Fuel Prices Changing Consumers' Shopping Choices

Fuel Prices Changing Consumers' Shopping Choices

Next week marks the beginning of summer, and with it begins travel season.

Regrettably, those planning vacation travel by car will find an unwelcome passenger riding along with them in the form of unusually high gasoline prices. Indeed, fuel prices are testing, if not exceeding, historical highs, on an inflation-adjusted basis. In March 1981 fuel cost $3.31 for a gallon of regular, on average and adjusted for inflation. In many parts of the country, particularly the Midwest, that record has been breached.

As has been reported in this periodical and elsewhere, that is causing some strange results. For instance, Meijer, Grand Rapids, Mich., has instituted a program of notifying interested consumers by means of text messages to their cell phones when fuel prices are about to be increased so they can fill up prior to that. In Wisconsin, the operator of a convenience-fuel store stopped selling gas for a day to focus attention on high prices, as if prices weren't self-evident.

What's behind these wallet-draining prices, and what effect are they having on the food distribution industry? To some extent, the blame for both increased fuel prices and increased food inflation is being placed at the feet of biofuels, such as ethanol. Naturally, all the usual suspects must be considered, but the nation's current push to shift to ethanol in an effort to lessen reliance on imported oil has two strange effects: Gasoline refiners are reluctant to increase capacity, just in case the effort were to succeed. So it's likely consumption will continue to exceed the capability of refiners to produce enough product for domestic use, triggering increases in imported refined product. Moreover, ethanol production is causing dislocations in the amount of corn being produced, and is driving corn's price to historic highs. That is being reflected in higher food and packaging prices, further increasing pressure on consumers. (Much of what's cited above derives from a widely referenced Barclays Capital report.)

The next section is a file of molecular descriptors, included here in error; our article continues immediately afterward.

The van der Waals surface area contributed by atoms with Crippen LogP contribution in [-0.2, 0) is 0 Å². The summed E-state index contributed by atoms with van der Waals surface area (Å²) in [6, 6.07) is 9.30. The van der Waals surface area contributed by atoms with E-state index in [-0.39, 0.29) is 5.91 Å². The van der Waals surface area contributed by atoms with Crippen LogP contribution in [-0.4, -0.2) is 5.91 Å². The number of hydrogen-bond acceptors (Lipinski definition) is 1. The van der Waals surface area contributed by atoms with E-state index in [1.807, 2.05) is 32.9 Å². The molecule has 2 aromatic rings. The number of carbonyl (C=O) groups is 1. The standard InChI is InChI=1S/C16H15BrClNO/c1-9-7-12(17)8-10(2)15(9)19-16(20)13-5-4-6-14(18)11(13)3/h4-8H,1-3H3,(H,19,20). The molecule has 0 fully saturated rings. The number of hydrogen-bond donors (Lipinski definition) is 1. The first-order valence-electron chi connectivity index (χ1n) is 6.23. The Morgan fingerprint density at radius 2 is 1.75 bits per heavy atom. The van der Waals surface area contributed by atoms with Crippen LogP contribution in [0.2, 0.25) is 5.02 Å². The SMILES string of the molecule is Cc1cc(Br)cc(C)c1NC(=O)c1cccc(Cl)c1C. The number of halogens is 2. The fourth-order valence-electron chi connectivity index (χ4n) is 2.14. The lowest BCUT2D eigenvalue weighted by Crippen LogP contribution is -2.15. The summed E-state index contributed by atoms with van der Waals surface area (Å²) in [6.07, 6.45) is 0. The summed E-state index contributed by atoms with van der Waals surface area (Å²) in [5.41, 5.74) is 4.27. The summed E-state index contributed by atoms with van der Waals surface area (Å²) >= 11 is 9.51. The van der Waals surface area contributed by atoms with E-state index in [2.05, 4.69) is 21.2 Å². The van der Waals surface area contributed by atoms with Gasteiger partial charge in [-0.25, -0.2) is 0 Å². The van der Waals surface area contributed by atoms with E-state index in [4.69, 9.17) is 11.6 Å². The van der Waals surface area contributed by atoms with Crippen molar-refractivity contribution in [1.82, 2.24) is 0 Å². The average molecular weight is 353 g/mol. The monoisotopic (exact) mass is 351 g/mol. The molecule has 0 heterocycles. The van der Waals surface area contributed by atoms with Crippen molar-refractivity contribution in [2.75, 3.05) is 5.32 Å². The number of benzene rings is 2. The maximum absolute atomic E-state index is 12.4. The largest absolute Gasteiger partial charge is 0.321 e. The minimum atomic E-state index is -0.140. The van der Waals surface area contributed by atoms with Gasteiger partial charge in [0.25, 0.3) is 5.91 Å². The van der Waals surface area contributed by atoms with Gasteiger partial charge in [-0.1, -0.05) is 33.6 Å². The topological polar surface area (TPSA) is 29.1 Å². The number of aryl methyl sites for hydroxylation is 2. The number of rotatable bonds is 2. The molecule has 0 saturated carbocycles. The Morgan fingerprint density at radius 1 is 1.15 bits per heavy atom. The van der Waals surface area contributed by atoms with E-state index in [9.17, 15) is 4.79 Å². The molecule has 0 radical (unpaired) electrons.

Ironically, as was reported in SN on May 21, ethanol may cost more energy to produce than it provides. It takes energy — natural gas or coal — to distill ethanol. Because it's corrosive, it can't be sent through pipelines and so must be trucked to plants where it can be blended with gasoline. The resulting blend must then be trucked to fuel stations. Assuming a strong proportion of ethanol is in the gasoline, fuel stations must have revamped equipment to dispense the product, which can be used only in ethanol-ready autos. Finally, the fuel delivers reduced mileage.

What makes this mechanism of false thrift work? It's the 51-cent-per-gallon federal tax credit for ethanol producers.

So what effect do these starkly increasing costs have on food distribution companies? Apart from increasing operating and product costs for all players, it also causes consumers to make different decisions about shopping choices. Generally, retailers that have a strong price proposition are seeing dollar-volume declines. That's because such stores are geographically dispersed and tend to appeal to shoppers who now must somehow shift discretionary spending from food to fuel. Conventional retailers that target a more affluent customer base are seeing volume increases as shoppers abandon long trips to the stock-up purveyors and instead opt for neighborhood supermarkets.